With the Lok Sabha and Assembly elections over,Khed and Junnar talukas in Pune district are now getting ready to host another election. The election symbols this time are just two: a standing bottle and a tilted bottle. Saying yes to the tilted bottle means the voters want the liquor shops in their village to shut,while a yes for the standing bottle means they want
the shops to remain in business.
Pait village in Khed taluka and Parunde in Junnar taluka have submitted a memorandum to the Pune district Collector and the excise department to evict liquor shops. They will hold an election this month to vote on the issue.
Vijay Chinchalkar,superintendent of the state excise department (Pune district),says the tehsildar of these areas will conduct an inquiry before conducting the election. If Pait and Parunde succeed in throwing out liquor shops,they wont be the first in the district to do so. Till date,13 villages in Pune have voted out liquor shops.
Representatives of these villages submitted a memorandum before the Assembly elections. With the model code of conduct coming into place,this election could not be conducted then, says Chinchalkar.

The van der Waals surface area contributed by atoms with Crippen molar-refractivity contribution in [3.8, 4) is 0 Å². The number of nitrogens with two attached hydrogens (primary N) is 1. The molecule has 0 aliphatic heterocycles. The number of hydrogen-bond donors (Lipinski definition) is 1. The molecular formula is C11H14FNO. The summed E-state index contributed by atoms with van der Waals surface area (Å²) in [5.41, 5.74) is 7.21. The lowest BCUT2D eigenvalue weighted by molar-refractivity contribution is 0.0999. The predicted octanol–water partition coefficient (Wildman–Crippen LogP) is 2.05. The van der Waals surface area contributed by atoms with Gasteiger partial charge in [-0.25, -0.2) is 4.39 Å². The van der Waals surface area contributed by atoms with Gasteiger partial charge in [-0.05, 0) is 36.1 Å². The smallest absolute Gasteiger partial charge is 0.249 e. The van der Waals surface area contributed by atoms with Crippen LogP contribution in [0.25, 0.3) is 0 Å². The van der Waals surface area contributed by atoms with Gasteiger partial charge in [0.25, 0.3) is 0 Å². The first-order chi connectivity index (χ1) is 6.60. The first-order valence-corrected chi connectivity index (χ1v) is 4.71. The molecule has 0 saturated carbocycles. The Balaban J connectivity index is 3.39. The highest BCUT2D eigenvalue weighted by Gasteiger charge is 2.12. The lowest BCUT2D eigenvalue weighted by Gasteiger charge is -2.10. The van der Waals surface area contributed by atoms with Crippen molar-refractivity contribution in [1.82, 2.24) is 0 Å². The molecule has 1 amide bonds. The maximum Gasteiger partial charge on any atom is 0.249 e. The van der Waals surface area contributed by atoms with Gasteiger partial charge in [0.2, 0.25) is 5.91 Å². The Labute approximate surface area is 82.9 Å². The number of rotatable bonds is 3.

The procedure for such an election was laid out on June 30,2003,in the rules in the Gazette of the excise department,which says that if 25 per cent of women in a village support a move to ban the sale of liquor in the village and put their names down on an application,it becomes mandatory for the excise department to close the shops selling liquor immediately and later hold an election. In the election,if more than 50 per cent women vote for closing the shops,the Collector,in consultation with the excise department,has to order them shut.
Sarpanch Alka Bhokse of Pait village in Khed taluka,which has a population of 3,222,says,We have given a memorandum. We want to shut down one country liquor shop and two beer shops in our village.
Of the 1,596 women in the village,799 have to vote for the ban for it to be implemented. Asha Raundal and Nanda Sudam Raundal from Pait are determined to throw liquor shops out of the village. We are all farmers and after a hard days work in the fields,we have to face the badgering of our husbands. They drink and then come home and hit us. It has become a daily affair, says Raundal.
Parunde village has a population of 1,657,of which 795 are women. The villagers have submitted a memorandum to vote out a beer shop. Gram Sevak Bal Saraf,secretary of the gram panchayat,says this is the second time they have spoken to the collector on the issue.
Nirmala Tukaram Andre and her friend Savita Nivrutti Jadhav,who run self-help groups in the village,say that this time,they are confident of success. The number of women wanting to vote in this election has grown. Everyone is aware of this system, says Andre.
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